Washington continued to soldier on, still trying to consolidate his forces and make plans to confront the enemy.  He did not display any evidence of defeatism in his correspondence with officers or Congress, but on December 18, did confide in a letter to his brother Samuel that with enlistments coming to an end, he might not have an army to continue the war:
“I have no doubt but that General Howe will still make an attempt upon Philadelphia this Winter—I see nothing to oppose him in a fortnight from this time...  In a word my dear Sir, if every nerve is not straind to recruit the New Army with all possible Expedition I think the game is pretty near up”
Washington was also fortunate in that the British had no intention of attempting to take Philadelphia that winter.  It seems like it would have been relatively easy given the condition of the defenses.  The ever cautious Howe decided to consolidate his gains for the year.  He returned to New York with most of his army settling into comfortable winter quarters in and around New York.  Howe left a series of outposts throughout New Jersey to secure the colony and to continue taking oaths of allegiance from the local citizenry.  He still held out hope that Washington’s army might dissolve away over the winter and prevent any need for another bloody battle.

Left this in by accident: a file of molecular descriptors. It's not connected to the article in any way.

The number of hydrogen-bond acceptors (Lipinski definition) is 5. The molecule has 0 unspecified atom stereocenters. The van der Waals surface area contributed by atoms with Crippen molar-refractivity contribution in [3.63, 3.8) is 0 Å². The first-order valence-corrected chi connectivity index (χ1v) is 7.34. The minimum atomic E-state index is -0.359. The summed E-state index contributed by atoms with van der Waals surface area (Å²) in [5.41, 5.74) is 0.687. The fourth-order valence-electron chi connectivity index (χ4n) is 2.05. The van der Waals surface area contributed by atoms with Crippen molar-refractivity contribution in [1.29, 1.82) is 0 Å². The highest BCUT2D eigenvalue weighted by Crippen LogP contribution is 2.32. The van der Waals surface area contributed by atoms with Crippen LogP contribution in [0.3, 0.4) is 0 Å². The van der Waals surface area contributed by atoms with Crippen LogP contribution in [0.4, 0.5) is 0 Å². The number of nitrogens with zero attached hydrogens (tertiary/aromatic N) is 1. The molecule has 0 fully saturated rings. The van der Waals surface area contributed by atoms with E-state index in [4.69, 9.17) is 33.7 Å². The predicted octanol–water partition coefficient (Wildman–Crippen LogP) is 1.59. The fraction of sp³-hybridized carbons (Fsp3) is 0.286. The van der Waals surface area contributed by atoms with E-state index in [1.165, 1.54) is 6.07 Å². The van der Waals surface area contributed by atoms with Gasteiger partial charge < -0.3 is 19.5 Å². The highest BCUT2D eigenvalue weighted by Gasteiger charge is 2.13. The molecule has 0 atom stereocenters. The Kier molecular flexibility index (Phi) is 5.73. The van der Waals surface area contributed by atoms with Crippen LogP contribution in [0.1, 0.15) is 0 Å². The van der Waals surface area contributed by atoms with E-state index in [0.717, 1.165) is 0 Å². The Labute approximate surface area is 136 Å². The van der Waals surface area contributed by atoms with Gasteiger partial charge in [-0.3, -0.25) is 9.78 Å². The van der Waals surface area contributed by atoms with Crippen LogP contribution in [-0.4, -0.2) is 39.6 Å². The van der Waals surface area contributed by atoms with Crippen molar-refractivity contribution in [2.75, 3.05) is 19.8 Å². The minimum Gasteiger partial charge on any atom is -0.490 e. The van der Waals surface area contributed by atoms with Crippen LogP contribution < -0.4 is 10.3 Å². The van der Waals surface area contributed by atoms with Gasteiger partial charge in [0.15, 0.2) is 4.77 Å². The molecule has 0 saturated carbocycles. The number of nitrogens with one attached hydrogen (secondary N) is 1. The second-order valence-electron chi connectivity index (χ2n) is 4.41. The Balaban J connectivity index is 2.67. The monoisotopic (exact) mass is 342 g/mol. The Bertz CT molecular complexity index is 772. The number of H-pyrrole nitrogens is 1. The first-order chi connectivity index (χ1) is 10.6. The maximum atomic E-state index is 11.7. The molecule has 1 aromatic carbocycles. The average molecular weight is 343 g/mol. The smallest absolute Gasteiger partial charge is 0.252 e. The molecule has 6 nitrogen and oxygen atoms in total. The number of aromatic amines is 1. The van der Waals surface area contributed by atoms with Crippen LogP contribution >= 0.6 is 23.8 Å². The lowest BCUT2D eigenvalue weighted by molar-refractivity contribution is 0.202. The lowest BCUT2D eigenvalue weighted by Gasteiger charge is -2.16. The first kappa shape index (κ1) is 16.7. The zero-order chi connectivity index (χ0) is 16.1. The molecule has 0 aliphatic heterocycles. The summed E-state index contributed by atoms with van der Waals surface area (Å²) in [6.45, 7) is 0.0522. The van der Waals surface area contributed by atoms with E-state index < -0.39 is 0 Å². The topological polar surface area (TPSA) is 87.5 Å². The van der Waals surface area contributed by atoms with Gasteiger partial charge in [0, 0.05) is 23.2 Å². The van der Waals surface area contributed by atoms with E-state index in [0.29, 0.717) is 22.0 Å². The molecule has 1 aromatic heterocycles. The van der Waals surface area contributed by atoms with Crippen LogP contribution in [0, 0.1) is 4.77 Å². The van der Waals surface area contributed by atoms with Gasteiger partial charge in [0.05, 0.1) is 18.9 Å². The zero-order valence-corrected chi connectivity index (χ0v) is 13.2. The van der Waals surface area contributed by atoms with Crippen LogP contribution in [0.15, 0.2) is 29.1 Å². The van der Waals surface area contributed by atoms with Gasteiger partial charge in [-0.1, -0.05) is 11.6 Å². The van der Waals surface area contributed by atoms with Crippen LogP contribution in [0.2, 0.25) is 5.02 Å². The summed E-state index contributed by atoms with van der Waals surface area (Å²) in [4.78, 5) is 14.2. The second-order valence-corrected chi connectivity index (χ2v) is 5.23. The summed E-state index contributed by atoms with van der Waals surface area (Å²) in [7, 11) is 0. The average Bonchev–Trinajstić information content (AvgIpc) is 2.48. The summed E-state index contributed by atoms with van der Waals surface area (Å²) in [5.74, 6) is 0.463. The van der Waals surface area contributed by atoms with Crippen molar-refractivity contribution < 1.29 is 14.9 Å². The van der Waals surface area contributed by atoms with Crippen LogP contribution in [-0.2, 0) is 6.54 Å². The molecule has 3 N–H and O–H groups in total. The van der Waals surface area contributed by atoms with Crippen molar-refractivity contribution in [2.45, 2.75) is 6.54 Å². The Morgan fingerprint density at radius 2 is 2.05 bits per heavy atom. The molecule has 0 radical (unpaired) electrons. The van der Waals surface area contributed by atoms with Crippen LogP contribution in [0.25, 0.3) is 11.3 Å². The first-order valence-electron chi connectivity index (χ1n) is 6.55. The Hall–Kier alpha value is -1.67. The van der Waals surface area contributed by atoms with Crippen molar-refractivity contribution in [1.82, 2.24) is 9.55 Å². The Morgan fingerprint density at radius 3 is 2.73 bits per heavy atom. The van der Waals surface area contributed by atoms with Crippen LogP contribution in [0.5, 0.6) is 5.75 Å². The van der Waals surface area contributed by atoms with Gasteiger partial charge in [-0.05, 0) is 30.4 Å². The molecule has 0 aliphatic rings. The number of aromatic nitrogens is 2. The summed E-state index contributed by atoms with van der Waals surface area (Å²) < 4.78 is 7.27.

Whatever the justification, the Continentals seemed pleasantly shocked that the British would once again pull back rather than capture Philadelphia.  Many British officers were appalled at Howe’s orders.  Letters back to London indicate a flood of frustration that Howe never seemed to want to let his army finish off the Americans so they could go home.  As commander though, Howe had the final word and put his army into winter quarters, expecting an end to fighting for the year.

Next week: I’m going to step away from New Jersey to cover the patriot attempt to capture Fort Cumberland in Nova Scotia.  Also, the British capture Newport, Rhode Island to use as a winter port for the navy.

- - -

Next Episode 119: Fort Cumberland (Nova Scotia) and Newport, RI (Available Oct. 20, 2019)

Previous Episode 117 Retreat Across New Jersey



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Further Reading

Websites

Letter from Hortio Gates to George Washington Dec. 12, 1776 (carried by Wilkinson to Lee): https://founders.archives.gov/documents/Washington/03-07-02-0244

Bell, J.L. “The Martyrdom of Richard Stockton” Boston 1775 Blog, Sept. 4, 2008: https://boston1775.blogspot.com/2008/09/martyrdom-of-richard-stockton.html

Wiener, Frederick “The Signer Who Recanted” American Heritage Mag., June 1975:  http://www.americanheritage.com/content/signer-who-recanted

Dacus, Jeff “Charles Lee: The Gift of Controversy” Journal of the Am. Rev. Dec. 2013: https://allthingsliberty.com/2013/12/charles-lee-gift-controversy

Free eBooks
(from archive.org unless noted)

The Detail and Conduct of the American War, under Generals Gage, Howe, Burgoyne, and Vice Admiral Lord Howe, (original reports and letters) The Royal Exchange, 1780.

Carrington, Henry Battles of the American Revolution, 1775-1781, A.S. Barnes & Co. 1876.

Collins, Varnum L. A Brief Narrative of the Ravages of the British and Hessians at Princeton in 1776-1777; a contemporary account of the battles of Trenton and Princeton, Princeton Univ. Library, 1906.

Drake, Samuel A. The Campaign of Trenton 1776-77, Lee and Shepard, 1899.